Where does Michael H hang out these days? I tend not to really go out and socialize in the drug and alcohol atmosphere anymore. Even though I do go to lounges sometimes where people are sipping and chatting, and snorting whatever, I’m doing my own thing, and that’s just being more social. I tend to stay out no later than 1 a.m. nowadays, but I love going to Rose Bar. I’m more of a lounge lizard. I also like hotels, like The Bowery Hotel, to meet and chat. Right now I’m at Bread, and that’s my friend’s restaurant in Soho, which is very relaxing. You always see Terry Richardson, Josh Hartnett, and those kinds of people here. It’s always a pleasure. But I like to relax, let my hair down. I also go to Don Hill’s, ol’ faithful Don, and I go to Greenhouse with Scott.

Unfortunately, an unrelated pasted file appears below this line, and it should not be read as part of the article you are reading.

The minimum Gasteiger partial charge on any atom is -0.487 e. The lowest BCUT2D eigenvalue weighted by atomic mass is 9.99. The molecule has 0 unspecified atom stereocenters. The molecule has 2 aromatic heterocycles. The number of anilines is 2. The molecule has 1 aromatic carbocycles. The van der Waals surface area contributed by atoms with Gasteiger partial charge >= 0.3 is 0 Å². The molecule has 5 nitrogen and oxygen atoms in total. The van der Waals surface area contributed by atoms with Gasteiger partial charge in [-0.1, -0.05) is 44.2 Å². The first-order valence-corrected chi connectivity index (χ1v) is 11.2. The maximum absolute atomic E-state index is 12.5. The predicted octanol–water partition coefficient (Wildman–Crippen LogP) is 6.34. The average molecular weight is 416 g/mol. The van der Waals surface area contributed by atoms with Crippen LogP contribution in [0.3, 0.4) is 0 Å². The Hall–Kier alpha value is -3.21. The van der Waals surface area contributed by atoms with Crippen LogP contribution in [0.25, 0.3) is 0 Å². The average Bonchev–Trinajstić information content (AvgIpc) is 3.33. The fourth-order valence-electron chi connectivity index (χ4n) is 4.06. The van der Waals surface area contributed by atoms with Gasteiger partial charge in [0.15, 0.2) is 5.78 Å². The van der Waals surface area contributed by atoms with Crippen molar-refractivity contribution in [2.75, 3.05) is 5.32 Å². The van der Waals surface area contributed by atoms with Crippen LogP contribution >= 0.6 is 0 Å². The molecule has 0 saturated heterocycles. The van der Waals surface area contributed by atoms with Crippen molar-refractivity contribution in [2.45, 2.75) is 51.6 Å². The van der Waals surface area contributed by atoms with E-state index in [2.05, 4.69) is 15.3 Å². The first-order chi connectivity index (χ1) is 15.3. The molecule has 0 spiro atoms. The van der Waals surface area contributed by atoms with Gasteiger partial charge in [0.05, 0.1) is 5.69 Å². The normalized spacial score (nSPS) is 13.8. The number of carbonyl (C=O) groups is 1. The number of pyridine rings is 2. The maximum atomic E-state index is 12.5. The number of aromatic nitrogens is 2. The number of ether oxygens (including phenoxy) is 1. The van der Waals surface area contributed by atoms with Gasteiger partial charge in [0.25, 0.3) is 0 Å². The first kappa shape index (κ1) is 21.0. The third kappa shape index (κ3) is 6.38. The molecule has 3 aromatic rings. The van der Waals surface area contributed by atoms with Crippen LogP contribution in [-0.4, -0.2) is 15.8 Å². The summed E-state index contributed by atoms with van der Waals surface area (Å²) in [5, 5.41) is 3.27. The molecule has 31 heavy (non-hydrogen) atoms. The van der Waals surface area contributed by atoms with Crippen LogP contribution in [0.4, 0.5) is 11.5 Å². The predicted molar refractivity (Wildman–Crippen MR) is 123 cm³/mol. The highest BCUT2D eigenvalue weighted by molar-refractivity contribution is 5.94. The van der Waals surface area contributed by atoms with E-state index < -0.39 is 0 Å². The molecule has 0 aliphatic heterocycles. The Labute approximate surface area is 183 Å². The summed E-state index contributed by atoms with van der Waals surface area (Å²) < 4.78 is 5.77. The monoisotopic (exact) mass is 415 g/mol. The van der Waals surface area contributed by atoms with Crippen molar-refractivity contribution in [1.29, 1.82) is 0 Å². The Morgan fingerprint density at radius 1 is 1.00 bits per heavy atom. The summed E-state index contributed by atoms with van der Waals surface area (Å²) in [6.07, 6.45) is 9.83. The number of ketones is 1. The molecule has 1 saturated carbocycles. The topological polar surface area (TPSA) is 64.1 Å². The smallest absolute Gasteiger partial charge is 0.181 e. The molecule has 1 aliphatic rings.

How far back do you go in New York City rock clubs? I’ve been coming here since about 1976 with my big brother Tommy. He introduced us to the punk scene near St. Mark’s. I remember as a kid going to Max’s Kansas City and CBGBs back when the Ramones were hanging out front and just smoking.

I always talk about how accessible that scene was and how much more fun it was. Yeah, and like Malcolm McLaren said, the punk rock music really started in New York down in Bowery, from just seeing Bowery boys just torn up, with holes in their clothes and being the real deal. And I remember St. Mark’s, back in the day when it was just Vietnam vets and the heroin addicts, and it was scary to walk down, and now it’s Starbucks and whatever.